75% of commercially grown tobacco is now sourced in the third world. A canny move by the Tobacco Barons since it provides incredibly cheap labour and a distinct lack of the annoying bureaucracy that tends to look after things like Health & Safety. One third of tobacco is grown in China. Zimbabwe, Turkey, India & Brazil are also major producers though some tobacco is still grown in the US and Europe.
With tobacco cultivation there’s all the normal stuff that you get with any crop, ploughing, sowing, weeding… but growing tobacco from this point on takes on a slightly sinister appearance compared with most other crops.
Just as tobacco is a health hazard to those who smoke it, it is also a health hazard to those who grow the stuff. The most common problem experienced by tobacco farmers and their children is acute nicotine poisoning – otherwise known as Green Tobacco Sickness (GTS). Doesn’t Green Tobacco Sickness sound so much nicer than acute nicotine poisoning? GTS is an occupational hazard for tobacco growers and its symptoms are nausea, vomiting, headache, muscle weakness, and dizziness. This is because of the nicotine absorbed through the skin from the contact that field workers have with tobacco leaves – in much the same way as it is absorbed from the nicotine patches smokers use when they are trying to quit. And these field workers don’t have much choice about contact because tobacco plants need a lot of physical intervention – like the removal of side shoots and flowers – in order to force the leaves to reach the required sizes. The nicotine transfer from leaf to bloodstream is much more rapid when the leaves are wet.
Statistics on the prevalence of GTS are unreliable simply because most doctors – even in tobacco farming areas – do not recognise the symptoms for what they are. The only other area of agriculture where the crop itself is a serious biohazard is in the cultivation of illicit substances like coca and opium.
One researcher wrung the sweat from the shirts of tobacco field workers and found it contained almost 0.1mg of nicotine per millilitre. Rain or dew on the leaves of tobacco plants has been measured with a concentration of up to 9mg nicotine per 100mL of dew. The average field worker is exposed, through contact with moisture on the leaves, to 72mg of nicotine – about the same as a 40 a day smoker. So if you want the nicotine without the tar and additives go and get a job as a tobacco worker and get paid for giving up smoking. For the production of flue cured tobacco, leaves are harvested individually by hand – thus maximising contact with the toxin in the leaves.
Nicotine tolerance builds over long periods of exposure. Children don’t have this and tobacco farming makes use of large quantities of child labour so children are at much higher risk of developing GTS.
Be aware also that tobacco is one of the agricultural products most commonly farmed with child labour (Argentina, Brazil, Indonesia, Kazakhstan, Kenya, Kyrgyz Republic, Lebanon, Malawi, Mexico, Mozambique, Nicaragua, the Philippines, Tanzania, Uganda and Zambia) or forced labour (Malawi & Kazakhstan). On the cigarette manufacturing side of the process, forced and child labour is used in India where (according to WHO) 325,000 children work rolling tobacco and about half of those are bonded labourers (effectively slavery).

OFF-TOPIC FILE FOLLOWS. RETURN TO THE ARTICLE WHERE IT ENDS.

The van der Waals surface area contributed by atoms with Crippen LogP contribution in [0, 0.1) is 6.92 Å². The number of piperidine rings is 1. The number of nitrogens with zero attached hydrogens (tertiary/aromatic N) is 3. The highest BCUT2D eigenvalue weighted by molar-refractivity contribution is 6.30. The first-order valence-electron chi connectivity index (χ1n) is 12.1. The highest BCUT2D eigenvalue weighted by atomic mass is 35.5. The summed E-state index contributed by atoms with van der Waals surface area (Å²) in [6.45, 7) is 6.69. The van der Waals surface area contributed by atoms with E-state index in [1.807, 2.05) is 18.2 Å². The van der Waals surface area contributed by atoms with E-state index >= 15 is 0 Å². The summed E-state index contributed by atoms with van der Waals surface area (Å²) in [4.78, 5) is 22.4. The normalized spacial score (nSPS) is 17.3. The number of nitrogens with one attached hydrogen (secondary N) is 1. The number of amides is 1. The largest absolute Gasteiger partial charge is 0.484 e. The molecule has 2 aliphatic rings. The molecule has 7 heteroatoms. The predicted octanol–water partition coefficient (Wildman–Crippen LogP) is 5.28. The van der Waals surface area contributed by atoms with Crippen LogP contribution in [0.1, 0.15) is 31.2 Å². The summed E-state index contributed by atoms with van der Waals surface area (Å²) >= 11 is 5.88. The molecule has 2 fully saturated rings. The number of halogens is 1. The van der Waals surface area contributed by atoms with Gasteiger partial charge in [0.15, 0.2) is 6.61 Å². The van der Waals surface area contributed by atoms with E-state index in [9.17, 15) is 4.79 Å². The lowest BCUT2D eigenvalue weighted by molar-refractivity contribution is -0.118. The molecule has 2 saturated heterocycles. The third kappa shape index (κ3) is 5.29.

As an example 50,000 bonded labourers are engaged in cigarette production in Kurnool District of Andhra Pradesh. Only 5,000 of these are registered (and, therefore, protected by labour laws) the rest receive the equivalent of 50cents (US) per 1000 cigarettes they make. Employers make deductions from this at their own discretion. Among these employees a 9 year old boy and a 10 year old girl were found bound by iron chains because of their repeated escape attempts.
In Malawi children as young as three are being employed to produce tobacco. Here the going rate is $1.28 (US) for a day’s work for a family of four sorting tobacco leaves. One day, by the way, is dawn to dusk. A family of seven (in bonded labour) earn $29 a year as tobacco farmers. Here tobacco farms send recruiters to villagers for child labourers. The children report having food withheld and being beaten. Pay is promised to the parents at the end of the season.
Malawi obtains 65% of its foreign income from tobacco (probably the only country in the world economically dependent on tobacco – I have heard it said that the tobacco companies would like you to believe they are the saviours of the Third World, and without tobacco many countries would become bankrupt). Malawi’s produce is purchased by British American Tobacco (Dunhill, Kent, Lucky Strike and Pall Mall) Imperial Tobacco (Lambert & Butler, John Player Special, Sonoma, USA Gold and Gauloise), and Philip Morris (Marlboro, Virginia Slims, Benson & Hedges, Chesterfield & Merit). Interestingly British American Tobacco founded the Eliminating Child Labour in Tobacco Growing Foundation.
Forced labour in Malawi takes place under the guise of tenant farming where an agreement is made with the landlord. The tenant is promised a share in the profit when the crop is sold. The tenant has to purchase seed, and anything else that is needed, from the landlord, but has no control over the sale of the crop and usually the landlord arranges things so there is no profit. Consequently the tenant sinks deeper and deeper into debt – often forcing young children into the fields because family is the only free labour available.
A life of slavery is the only possible outcome.
Ultimately the smoker is responsible.
Purchasing tobacco is in effect condoning every aspect of tobacco production.
So if you smoke, think about children being chained; children being poisoned; and families spending their entire lives getting deeper and deeper into debt.
Think about it every time you hand over your hard-earned cash for your next pack of twenty.